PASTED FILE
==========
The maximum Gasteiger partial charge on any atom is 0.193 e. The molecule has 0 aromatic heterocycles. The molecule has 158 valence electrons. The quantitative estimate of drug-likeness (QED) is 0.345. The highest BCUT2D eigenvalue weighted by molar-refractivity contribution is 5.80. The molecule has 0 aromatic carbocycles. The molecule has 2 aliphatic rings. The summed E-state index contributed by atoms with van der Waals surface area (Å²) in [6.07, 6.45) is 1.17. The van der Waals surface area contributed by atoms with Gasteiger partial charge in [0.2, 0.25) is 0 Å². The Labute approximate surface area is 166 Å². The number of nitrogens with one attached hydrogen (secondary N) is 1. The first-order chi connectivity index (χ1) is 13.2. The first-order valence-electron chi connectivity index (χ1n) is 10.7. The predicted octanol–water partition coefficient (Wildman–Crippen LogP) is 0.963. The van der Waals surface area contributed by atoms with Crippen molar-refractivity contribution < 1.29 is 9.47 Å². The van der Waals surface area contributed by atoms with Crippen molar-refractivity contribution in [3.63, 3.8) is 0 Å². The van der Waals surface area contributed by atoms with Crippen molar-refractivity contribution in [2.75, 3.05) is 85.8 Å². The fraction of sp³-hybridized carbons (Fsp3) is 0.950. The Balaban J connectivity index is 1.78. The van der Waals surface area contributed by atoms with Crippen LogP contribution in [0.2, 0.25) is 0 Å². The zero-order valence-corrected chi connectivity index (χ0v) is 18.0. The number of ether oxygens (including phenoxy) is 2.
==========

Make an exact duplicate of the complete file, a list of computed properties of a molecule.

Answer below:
The maximum Gasteiger partial charge on any atom is 0.193 e. The molecule has 0 aromatic heterocycles. The molecule has 158 valence electrons. The quantitative estimate of drug-likeness (QED) is 0.345. The highest BCUT2D eigenvalue weighted by molar-refractivity contribution is 5.80. The molecule has 0 aromatic carbocycles. The molecule has 2 aliphatic rings. The summed E-state index contributed by atoms with van der Waals surface area (Å²) in [6.07, 6.45) is 1.17. The van der Waals surface area contributed by atoms with Gasteiger partial charge in [0.2, 0.25) is 0 Å². The Labute approximate surface area is 166 Å². The number of nitrogens with one attached hydrogen (secondary N) is 1. The first-order chi connectivity index (χ1) is 13.2. The first-order valence-electron chi connectivity index (χ1n) is 10.7. The predicted octanol–water partition coefficient (Wildman–Crippen LogP) is 0.963. The van der Waals surface area contributed by atoms with Crippen molar-refractivity contribution < 1.29 is 9.47 Å². The van der Waals surface area contributed by atoms with Crippen molar-refractivity contribution in [3.63, 3.8) is 0 Å². The van der Waals surface area contributed by atoms with Crippen molar-refractivity contribution in [2.75, 3.05) is 85.8 Å². The fraction of sp³-hybridized carbons (Fsp3) is 0.950. The Balaban J connectivity index is 1.78. The van der Waals surface area contributed by atoms with Crippen LogP contribution in [0.2, 0.25) is 0 Å². The zero-order valence-corrected chi connectivity index (χ0v) is 18.0. The number of ether oxygens (including phenoxy) is 2.